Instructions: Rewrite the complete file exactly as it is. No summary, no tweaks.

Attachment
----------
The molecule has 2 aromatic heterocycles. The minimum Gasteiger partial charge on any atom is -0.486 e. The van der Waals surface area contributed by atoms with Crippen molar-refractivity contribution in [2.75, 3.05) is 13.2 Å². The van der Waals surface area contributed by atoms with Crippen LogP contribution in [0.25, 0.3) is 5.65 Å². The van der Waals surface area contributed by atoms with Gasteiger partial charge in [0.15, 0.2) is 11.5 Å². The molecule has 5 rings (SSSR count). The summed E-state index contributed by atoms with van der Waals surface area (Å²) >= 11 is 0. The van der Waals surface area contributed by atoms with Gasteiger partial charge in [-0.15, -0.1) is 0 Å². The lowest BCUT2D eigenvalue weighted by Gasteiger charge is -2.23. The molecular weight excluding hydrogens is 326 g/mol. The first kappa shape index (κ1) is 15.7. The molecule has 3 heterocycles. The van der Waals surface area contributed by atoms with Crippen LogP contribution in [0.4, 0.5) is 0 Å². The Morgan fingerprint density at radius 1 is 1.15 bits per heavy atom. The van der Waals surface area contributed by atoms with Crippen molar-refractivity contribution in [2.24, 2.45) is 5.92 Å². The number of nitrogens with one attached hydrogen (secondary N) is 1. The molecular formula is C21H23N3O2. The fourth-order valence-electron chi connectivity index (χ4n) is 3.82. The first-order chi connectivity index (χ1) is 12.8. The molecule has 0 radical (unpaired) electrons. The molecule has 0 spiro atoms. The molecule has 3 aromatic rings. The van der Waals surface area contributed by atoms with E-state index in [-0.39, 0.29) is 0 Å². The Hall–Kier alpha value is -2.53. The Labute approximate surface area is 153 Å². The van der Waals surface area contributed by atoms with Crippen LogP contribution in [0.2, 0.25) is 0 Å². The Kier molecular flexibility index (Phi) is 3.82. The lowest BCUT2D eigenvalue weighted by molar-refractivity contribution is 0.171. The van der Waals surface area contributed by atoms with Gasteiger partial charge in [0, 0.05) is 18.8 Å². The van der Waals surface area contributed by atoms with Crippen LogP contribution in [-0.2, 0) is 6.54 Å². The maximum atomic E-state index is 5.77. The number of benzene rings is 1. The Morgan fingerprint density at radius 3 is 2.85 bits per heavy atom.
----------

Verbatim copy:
The molecule has 2 aromatic heterocycles. The minimum Gasteiger partial charge on any atom is -0.486 e. The van der Waals surface area contributed by atoms with Crippen molar-refractivity contribution in [2.75, 3.05) is 13.2 Å². The van der Waals surface area contributed by atoms with Crippen LogP contribution in [0.25, 0.3) is 5.65 Å². The van der Waals surface area contributed by atoms with Gasteiger partial charge in [0.15, 0.2) is 11.5 Å². The molecule has 5 rings (SSSR count). The summed E-state index contributed by atoms with van der Waals surface area (Å²) >= 11 is 0. The van der Waals surface area contributed by atoms with Gasteiger partial charge in [-0.15, -0.1) is 0 Å². The lowest BCUT2D eigenvalue weighted by Gasteiger charge is -2.23. The molecular weight excluding hydrogens is 326 g/mol. The first kappa shape index (κ1) is 15.7. The molecule has 3 heterocycles. The van der Waals surface area contributed by atoms with Crippen LogP contribution in [0.4, 0.5) is 0 Å². The Morgan fingerprint density at radius 1 is 1.15 bits per heavy atom. The van der Waals surface area contributed by atoms with Crippen molar-refractivity contribution in [2.24, 2.45) is 5.92 Å². The number of nitrogens with one attached hydrogen (secondary N) is 1. The molecular formula is C21H23N3O2. The fourth-order valence-electron chi connectivity index (χ4n) is 3.82. The first-order chi connectivity index (χ1) is 12.8. The molecule has 0 radical (unpaired) electrons. The molecule has 0 spiro atoms. The molecule has 3 aromatic rings. The van der Waals surface area contributed by atoms with E-state index in [-0.39, 0.29) is 0 Å². The Hall–Kier alpha value is -2.53. The Labute approximate surface area is 153 Å². The van der Waals surface area contributed by atoms with Crippen LogP contribution in [0.2, 0.25) is 0 Å². The Kier molecular flexibility index (Phi) is 3.82. The lowest BCUT2D eigenvalue weighted by molar-refractivity contribution is 0.171. The van der Waals surface area contributed by atoms with Gasteiger partial charge in [0, 0.05) is 18.8 Å². The van der Waals surface area contributed by atoms with Crippen LogP contribution in [-0.2, 0) is 6.54 Å². The maximum atomic E-state index is 5.77. The number of benzene rings is 1. The Morgan fingerprint density at radius 3 is 2.85 bits per heavy atom.